Home sewing is a great project for many people! You can:
- Save money by mending or repurposing things you already have or you can get inexpensively, like at a free box or thrift sotre
- Make things to sell at local craft fairs or online at Etsy and places like it, or make money by doing original sewing or mending for other people locally
- Get the satisfaction of doing something creative, whether it’s clothing, handicrafts, or something else. It’s fun to give hand-sewn gifts!
I still remember the thrill of my first home sewing project. It was a flannel nightgown that my mother helped me cut out and sew when I was about 12. Her old Singer sewing machine would only do straight stitches, but at that point I didn’t even know zig-zag or decorative stitches existed. I do remember getting the nightgown mostly done and procrastinating on getting it hemmed, and it later turned out that procrastination would be a part of my rhythm of sewing projects. (Okay, maybe not just sewing…)
But eventually I finished the nightgown and wore it every winter until I outgrew it. I did a few other projects in my teens, but it wasn’t until I started working that I got my own sewing machine. It came from a thrift store, weighed a ton, and was bright turquoise. It wasn’t a Singer but I don’t remember what it was. Still, it had zig-zag and eight decorative stitches, and I made simple clothing for work, curtains, and did mending projects.
Then I took a sewing class at the local community college and began sewing on knits and fancy fabrics. About that time I outgrew the limits of my thrift-store machine. When I inherited some money after my mother died, I honored her memory by getting a Viking 6460. That was a good long time ago, and it is still going strong… I blogged a while back about how my husband fixed it when the sewing store gave up on it. Every now and then I drool over the new machines but haven’t yet been tempted to get another machine. I would never get rid of the Viking.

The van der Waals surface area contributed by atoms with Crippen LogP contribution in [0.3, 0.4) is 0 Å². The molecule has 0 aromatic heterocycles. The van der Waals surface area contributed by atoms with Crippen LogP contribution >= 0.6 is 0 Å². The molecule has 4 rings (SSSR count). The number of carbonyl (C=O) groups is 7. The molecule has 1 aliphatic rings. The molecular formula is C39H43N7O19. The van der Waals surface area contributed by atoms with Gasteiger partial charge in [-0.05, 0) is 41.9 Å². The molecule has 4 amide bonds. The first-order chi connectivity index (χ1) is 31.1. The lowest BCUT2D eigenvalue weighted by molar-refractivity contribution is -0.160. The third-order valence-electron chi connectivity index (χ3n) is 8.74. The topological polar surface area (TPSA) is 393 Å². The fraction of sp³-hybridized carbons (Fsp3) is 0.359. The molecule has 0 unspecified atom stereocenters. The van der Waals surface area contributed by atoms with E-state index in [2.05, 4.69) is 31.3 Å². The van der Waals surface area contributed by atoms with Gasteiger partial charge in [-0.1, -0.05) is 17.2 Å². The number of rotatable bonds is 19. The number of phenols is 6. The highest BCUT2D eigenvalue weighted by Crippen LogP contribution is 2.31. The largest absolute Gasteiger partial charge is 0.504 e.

Now, I do quite a bit of sewing at home, in spurts. I’ll catch up on the most urgent items in my mending pile, make something for the house, make a dog bed, do a gift or two, and then let the sewing go for a few months. Never do seem to empty that mending pile entirely! I keep my sewing machine on one of the desks in my home office, and I keep it plugged in. Those simple things make me more likely to get going!
Find Out More about Sewing at Home from My Hubpage Articles
I’ve written several pages about sewing and sewing machines, on a website called Hubpages. Do take a look!
The Best Sewing Blogs, Books, and Patterns — find out what’s going on with the blogs.
So whether you want to save money, make money, or have fun being creative, consider taking up or resuming sewing. It’s a great project at home, as you can work it in between other things.